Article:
Sept. 11, 2001, is a date that no one will ever forget. The images shown in real time on every TV station and across every newspaper front page flash across our minds whenever it is mentioned.
The event has been called my generation's Pearl Harbor, of JFK assassination. It's a moment in history where you remember exactly where you were and what you were doing.
I was a sophomore in high school and in the middle of study hall in the band room. The band director ran to tell us that a plane had crashed into the World Trade Center. He tried to get the news on the room's TV, but was unsuccessful. As the day went on, we watched news reports in multiple classes as events unfolded.
Later, I found out my mom, who worked in the Sears Tower (now the Willis Tower) in downtown Chicago, was evacuated along with everyone else as a precaution in case more attacks on major cities were imminent.
As we move further away from that day, there is a new generation of children who may not understand what happened that day. So they will learn about it from their parents, a documentary they might see on TV and, of course, in school.
Students at Quincy Junior High School were alive on Sept. 11, 2001, but many are probably to young to remember what happened.
Lisa Goughnour, head of the QJHS history and geography departments, said that every history and geography class should take time today to discuss Sept. 11.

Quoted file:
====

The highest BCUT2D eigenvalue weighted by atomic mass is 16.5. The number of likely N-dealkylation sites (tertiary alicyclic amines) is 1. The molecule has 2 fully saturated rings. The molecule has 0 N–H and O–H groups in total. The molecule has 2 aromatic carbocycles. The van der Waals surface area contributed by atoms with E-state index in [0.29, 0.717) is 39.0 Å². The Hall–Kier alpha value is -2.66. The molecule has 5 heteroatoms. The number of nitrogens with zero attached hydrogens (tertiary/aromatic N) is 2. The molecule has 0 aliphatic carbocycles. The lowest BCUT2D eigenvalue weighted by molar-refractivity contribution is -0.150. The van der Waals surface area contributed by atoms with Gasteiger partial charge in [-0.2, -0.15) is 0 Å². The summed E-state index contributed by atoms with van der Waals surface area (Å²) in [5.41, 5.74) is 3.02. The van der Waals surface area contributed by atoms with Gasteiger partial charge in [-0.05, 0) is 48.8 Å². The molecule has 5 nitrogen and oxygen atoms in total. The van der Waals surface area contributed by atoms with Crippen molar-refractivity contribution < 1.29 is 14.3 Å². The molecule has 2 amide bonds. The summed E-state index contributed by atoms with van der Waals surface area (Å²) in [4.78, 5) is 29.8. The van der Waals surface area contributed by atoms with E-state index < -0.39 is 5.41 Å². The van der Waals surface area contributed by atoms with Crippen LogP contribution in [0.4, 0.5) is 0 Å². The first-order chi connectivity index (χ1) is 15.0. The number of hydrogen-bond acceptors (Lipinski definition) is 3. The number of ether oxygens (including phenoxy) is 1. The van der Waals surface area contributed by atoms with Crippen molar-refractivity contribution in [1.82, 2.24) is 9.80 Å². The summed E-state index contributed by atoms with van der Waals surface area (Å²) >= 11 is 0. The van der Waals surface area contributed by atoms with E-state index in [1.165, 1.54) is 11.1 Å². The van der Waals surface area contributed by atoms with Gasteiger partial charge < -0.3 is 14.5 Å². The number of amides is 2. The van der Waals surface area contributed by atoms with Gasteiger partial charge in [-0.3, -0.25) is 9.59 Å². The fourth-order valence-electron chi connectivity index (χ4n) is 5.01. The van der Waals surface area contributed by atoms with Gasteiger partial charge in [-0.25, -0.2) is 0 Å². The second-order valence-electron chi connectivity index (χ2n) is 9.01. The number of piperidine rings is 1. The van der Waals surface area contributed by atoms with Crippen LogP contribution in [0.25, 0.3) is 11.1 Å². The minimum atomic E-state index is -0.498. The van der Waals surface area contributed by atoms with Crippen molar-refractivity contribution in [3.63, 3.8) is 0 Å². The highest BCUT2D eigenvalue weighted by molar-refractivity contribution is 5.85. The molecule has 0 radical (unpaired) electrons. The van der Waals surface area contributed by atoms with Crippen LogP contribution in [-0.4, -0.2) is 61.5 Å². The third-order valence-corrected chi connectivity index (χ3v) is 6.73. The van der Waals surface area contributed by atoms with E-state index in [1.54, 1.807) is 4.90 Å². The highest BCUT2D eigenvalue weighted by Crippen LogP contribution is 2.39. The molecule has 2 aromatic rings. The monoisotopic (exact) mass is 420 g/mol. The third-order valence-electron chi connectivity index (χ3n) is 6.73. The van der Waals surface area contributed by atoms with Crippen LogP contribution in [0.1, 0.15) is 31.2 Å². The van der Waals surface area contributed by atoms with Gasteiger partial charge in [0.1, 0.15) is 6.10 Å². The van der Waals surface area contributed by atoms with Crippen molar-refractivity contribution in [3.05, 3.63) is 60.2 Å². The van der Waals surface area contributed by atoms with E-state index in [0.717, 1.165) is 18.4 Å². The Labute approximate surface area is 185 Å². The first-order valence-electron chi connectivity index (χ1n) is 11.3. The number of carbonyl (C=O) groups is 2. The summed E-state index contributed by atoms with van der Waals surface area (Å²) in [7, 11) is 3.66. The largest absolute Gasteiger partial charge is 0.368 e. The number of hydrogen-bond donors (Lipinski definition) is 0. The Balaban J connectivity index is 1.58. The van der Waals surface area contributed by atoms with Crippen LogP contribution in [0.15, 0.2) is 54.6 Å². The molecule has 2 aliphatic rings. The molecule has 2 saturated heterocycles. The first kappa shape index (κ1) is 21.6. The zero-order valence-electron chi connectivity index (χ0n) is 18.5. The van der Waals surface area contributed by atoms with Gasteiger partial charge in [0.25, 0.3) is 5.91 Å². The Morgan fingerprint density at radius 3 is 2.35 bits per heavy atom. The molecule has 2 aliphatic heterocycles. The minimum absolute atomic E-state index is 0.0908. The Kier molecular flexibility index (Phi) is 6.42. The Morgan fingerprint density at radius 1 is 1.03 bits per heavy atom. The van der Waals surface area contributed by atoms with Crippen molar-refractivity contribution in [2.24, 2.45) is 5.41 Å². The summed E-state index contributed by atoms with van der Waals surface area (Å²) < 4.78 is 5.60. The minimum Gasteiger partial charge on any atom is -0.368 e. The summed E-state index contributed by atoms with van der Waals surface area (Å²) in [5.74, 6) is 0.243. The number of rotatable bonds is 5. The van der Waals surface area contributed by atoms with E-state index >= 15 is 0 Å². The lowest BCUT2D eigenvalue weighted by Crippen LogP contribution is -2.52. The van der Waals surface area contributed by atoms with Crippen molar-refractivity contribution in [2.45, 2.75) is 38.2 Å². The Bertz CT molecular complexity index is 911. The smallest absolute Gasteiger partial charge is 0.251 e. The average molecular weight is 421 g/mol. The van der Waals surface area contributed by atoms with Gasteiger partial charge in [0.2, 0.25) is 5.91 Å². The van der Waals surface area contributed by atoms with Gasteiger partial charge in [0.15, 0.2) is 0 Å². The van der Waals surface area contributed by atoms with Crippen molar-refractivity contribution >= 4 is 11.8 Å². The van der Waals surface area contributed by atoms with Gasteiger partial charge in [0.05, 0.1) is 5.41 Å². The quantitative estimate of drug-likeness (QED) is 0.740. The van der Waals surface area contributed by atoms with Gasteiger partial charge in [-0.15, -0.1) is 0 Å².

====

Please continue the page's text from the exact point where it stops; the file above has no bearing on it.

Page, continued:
"My ninth-graders, they would have been 4 or 5, and to them they may never even have even remembered it," she said. "They would have remembered more how their parents reacted or brothers and sister."
The classes will discuss the events of that day to remember those lost, but also learn about some of the events that followed.
"You look at it from the perspective that this is where we got Homeland Security and the Patriot Act, and why we have the war in Afghanistan and Iraq," Goughnour said. "These are current issues and things that come up that kids hear about that our results from Sept. 11."
The events of Sept. 11 are discussed every year at the school.
"We usually take some time to remember Sept. 11, whether it be a school-wide situation where we have a teacher who may give some kind of remembrance about it or whether we decide to as a history and geography to take it and handle it individually in our classrooms," Goughnour said.
Teachers have resources to help students learn about Sept. 11 for the specific age groups. As students get older and continue studying contemporary history, they will learn more about the effect Sept. 11 had on the nation and the world.
"That's where you will put it in its historical context with that particular point in time," Goughnour said.
As new generations of students enter school, continuing the education on Sept. 11 is even more important, because the nearly 3,000 people who were lost should never be forgotten.